With the Inspire! Toronto International Book Fair taking place the weekend of November 13-16, the event has welcomed bloggers from all over Canada, the U.S. and even Europe. Thanks to the team at Tourism Toronto who organized a guided tour of independent Toronto book shops on Friday morning, Ardo, Chandra, Wendy & I were thrilled to join the group that consisted of the lovely bloggers from The Book Smugglers, Dear Author, Book Riot, Tor.com and Chapter by Chapter. I was so honoured to be in such amazing & friendly book blogging company for the morning. Guided by travel writer Michael Kaminer and Tourism Toronto reps Vanessa & Zena, we spent a jam-packed 4 hours stopping at 8 different bookstores. 7 of the 8 shops we stopped into to talk to the staff and get a sense of their curating and clientele while leaving about 15 minutes at each store to browse and purchase if we wanted.
1. Book City (1430 Yonge Street)
Founded and operated in 1976, each of the four locations around Toronto cater to a different demographic in the neighbourhood that they are located in.
2. BMV Books (471 Bloor Street West)
With the original location further downtown near Yonge & Dundas Square, this large 15,000 sq ft. 4-floors-of-books location is now the flagship store and the largest bookstore for used and discounted books in Canada.
3. Ten Editions Books (698 Spadina Ave)
This family-operated store has a bright blue storefront on the corner of Spadina and Sussex. The name “Ten Editions” comes from the founder having ten children. To be honest, we’ve walked by this store so many times and had never gone in. But once we did step inside, it’s like we’ve walked into a true book lover’s collection. Floor to ceiling shelves, ladders and card catalogues, and a back room that’s full of even more treasures. Unfortunately their location may be turned into student housing for the University of Toronto in the future.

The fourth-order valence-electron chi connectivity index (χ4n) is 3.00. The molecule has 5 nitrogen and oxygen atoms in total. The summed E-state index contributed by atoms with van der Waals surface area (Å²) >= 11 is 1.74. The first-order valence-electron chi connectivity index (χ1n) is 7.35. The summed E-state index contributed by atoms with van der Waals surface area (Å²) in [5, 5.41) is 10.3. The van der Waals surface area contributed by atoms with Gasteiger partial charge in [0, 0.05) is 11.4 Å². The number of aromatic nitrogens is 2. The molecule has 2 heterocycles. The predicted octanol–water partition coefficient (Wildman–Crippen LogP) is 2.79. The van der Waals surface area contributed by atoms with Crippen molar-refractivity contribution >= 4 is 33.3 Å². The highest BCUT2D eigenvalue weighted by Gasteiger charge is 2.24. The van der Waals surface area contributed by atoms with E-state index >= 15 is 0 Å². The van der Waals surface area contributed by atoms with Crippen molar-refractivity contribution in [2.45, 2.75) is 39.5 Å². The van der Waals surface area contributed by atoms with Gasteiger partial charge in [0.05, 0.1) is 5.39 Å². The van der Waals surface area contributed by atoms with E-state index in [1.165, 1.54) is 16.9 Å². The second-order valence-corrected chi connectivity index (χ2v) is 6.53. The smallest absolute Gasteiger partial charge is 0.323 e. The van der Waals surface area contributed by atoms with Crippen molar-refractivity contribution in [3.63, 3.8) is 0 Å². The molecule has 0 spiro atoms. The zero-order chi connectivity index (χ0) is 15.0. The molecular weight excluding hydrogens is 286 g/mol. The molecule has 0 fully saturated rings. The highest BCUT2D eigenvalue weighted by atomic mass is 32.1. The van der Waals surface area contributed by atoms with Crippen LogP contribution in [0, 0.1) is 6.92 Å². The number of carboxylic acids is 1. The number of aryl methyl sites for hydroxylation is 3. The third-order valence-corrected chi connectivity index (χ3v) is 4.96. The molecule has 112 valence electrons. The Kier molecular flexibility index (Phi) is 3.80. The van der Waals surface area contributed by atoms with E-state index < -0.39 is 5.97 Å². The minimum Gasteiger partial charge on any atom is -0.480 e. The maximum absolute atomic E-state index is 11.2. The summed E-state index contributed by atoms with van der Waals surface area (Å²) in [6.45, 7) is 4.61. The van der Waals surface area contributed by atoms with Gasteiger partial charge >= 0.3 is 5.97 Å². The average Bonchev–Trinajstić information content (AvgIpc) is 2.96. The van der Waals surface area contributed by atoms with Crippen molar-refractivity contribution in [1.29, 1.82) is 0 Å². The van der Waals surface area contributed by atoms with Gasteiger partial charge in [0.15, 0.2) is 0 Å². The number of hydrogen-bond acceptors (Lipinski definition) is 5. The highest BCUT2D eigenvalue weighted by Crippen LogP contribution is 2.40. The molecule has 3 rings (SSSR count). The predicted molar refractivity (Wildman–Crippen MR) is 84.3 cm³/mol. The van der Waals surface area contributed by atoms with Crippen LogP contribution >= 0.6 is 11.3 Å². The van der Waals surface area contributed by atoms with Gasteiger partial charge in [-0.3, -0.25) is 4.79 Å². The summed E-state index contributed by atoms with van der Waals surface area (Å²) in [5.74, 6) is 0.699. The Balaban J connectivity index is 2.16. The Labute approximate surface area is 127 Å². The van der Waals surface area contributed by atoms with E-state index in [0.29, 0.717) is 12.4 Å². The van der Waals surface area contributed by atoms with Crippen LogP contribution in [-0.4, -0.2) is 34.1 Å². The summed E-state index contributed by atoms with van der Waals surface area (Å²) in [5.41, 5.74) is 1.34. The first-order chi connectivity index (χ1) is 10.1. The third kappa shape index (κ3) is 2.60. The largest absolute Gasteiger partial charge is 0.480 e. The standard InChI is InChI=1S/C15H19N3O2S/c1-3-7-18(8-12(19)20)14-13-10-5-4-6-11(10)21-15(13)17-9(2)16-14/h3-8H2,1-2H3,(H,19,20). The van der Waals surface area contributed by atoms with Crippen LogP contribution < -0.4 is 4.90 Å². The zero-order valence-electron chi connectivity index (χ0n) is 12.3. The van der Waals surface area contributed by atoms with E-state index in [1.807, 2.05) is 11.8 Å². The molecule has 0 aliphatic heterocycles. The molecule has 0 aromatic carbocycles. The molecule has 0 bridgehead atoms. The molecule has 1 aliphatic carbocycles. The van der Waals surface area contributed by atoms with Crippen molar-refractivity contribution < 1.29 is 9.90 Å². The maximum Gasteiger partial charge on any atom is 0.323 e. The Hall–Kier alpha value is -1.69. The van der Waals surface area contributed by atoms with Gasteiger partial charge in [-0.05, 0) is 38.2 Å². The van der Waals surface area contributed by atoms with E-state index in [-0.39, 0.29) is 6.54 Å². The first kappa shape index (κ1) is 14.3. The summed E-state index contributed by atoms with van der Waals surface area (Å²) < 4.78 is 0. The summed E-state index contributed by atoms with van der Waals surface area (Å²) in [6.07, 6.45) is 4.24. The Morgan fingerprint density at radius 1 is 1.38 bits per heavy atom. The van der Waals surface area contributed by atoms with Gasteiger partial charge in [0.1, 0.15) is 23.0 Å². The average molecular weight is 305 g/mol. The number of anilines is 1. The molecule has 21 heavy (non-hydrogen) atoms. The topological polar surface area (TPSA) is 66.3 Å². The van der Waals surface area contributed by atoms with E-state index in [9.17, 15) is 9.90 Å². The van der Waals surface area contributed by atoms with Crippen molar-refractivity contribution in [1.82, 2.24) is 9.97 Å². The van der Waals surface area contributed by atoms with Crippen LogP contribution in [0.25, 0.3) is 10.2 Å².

4. Bakka-Phoenix Books (84 Harbord Street)
This independent science fiction and fantasy bookstore is well known to some of us local bloggers as there have been many book launch parties that are hosted in this shop. Everything about this store oozes with the love of science fiction & fantasy, from the name (“Bakka” is from Dune) to the staffers (both former and present) that are prominent writers such as Robert J. Sawyer, Cory Doctorow, Michelle Sagara and Leah Bobet.
5. Caversham Booksellers (98 Harbord Street)
Located just a few storefronts away from Bakka-Phoenix is Caversham, which specializes in psychology and philosophy books.
6. Parentbooks (121 Harbord Street)
We didn’t end up stopping into this one which was another block or so past Caversham, but Parentbooks carries titles for kids, their parents, councellors, therapists and educators.
7. Willow Books (333 Bloor Street West)
I cannot believe how many times I’ve walked by this shop and never noticed it. The entrance is small, unassuming and possibly overshadowed by the large Bata Shoe Museum next door. However, once you walk inside past the shelves that sit outside the door you’re thrown into a labyrinth of shelves and stairs that continue to lead all around the store. I had no idea how vast this store actually was!
8. Seekers Books (509 Bloor Street West)
Another unassuming shop, this location has a modest sign and the front door is after you go down a few steps from the sidewalk. Seekers Books is known for its wide selection of books about spirituality but they actually have so much more than that. If anything, they might have one of the largest collections of YA and Children’s books that I’ve seen in an independent store. Not many new releases but a large collection of childhood favourites like the Hardy Boys, Nancy Drew, and Babysitter’s Club.
4 hours and 8 (well, 7) book shops later we were dropped off at the Metro Toronto Convention Centre where the Inspire Book Fair was being held. Overall, it was a great time being a local tourist. While there were a few of the ones on the list I had been to before, I was pleasantly surprised to discover so many other ones that are hidden gems in plain view. I did find the order with which we went to some of these stops a bit odd. From going to BMV, then the Spadina/Harbord stretch, we doubled back around twice by going to Willow Books, then doing another loop around to hit further west on Bloor – especially considering Seekers Books was about a block away from BMV. Totally appreciated the comfortable bus transportation though!
Ha, @JustALilLost says we should always travel by bus now to all all our bloggers meet ups and retreats.
— Chandra Rooney (@sakuralovestea) November 14, 2014
Huge thank you to Tourism Toronto for including us local bloggers in the fun! We definitely had a great time seeing our city, meeting new out-of-town friends and playing a bit of tour guiding ourselves!